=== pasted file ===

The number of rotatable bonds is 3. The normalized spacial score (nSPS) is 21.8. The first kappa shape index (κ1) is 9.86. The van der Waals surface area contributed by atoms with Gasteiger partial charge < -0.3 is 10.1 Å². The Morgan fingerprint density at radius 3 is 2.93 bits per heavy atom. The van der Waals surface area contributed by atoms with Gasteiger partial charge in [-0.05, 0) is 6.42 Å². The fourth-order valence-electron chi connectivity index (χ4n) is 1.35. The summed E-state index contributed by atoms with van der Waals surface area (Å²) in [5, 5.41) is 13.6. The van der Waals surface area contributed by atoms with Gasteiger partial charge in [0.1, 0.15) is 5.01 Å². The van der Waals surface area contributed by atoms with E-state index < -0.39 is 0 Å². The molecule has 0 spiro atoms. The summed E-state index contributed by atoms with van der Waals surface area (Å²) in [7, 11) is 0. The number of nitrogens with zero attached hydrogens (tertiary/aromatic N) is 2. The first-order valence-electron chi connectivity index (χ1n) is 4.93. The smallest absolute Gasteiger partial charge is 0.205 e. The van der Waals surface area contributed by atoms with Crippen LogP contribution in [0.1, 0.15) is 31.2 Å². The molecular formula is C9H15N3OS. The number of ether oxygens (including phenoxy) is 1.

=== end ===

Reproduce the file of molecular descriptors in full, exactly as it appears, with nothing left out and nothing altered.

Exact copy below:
The number of rotatable bonds is 3. The normalized spacial score (nSPS) is 21.8. The first kappa shape index (κ1) is 9.86. The van der Waals surface area contributed by atoms with Gasteiger partial charge < -0.3 is 10.1 Å². The Morgan fingerprint density at radius 3 is 2.93 bits per heavy atom. The van der Waals surface area contributed by atoms with Gasteiger partial charge in [-0.05, 0) is 6.42 Å². The fourth-order valence-electron chi connectivity index (χ4n) is 1.35. The summed E-state index contributed by atoms with van der Waals surface area (Å²) in [5, 5.41) is 13.6. The van der Waals surface area contributed by atoms with Gasteiger partial charge in [0.1, 0.15) is 5.01 Å². The van der Waals surface area contributed by atoms with E-state index < -0.39 is 0 Å². The molecule has 0 spiro atoms. The summed E-state index contributed by atoms with van der Waals surface area (Å²) in [7, 11) is 0. The number of nitrogens with zero attached hydrogens (tertiary/aromatic N) is 2. The first-order valence-electron chi connectivity index (χ1n) is 4.93. The smallest absolute Gasteiger partial charge is 0.205 e. The van der Waals surface area contributed by atoms with Crippen LogP contribution in [0.1, 0.15) is 31.2 Å². The molecular formula is C9H15N3OS. The number of ether oxygens (including phenoxy) is 1.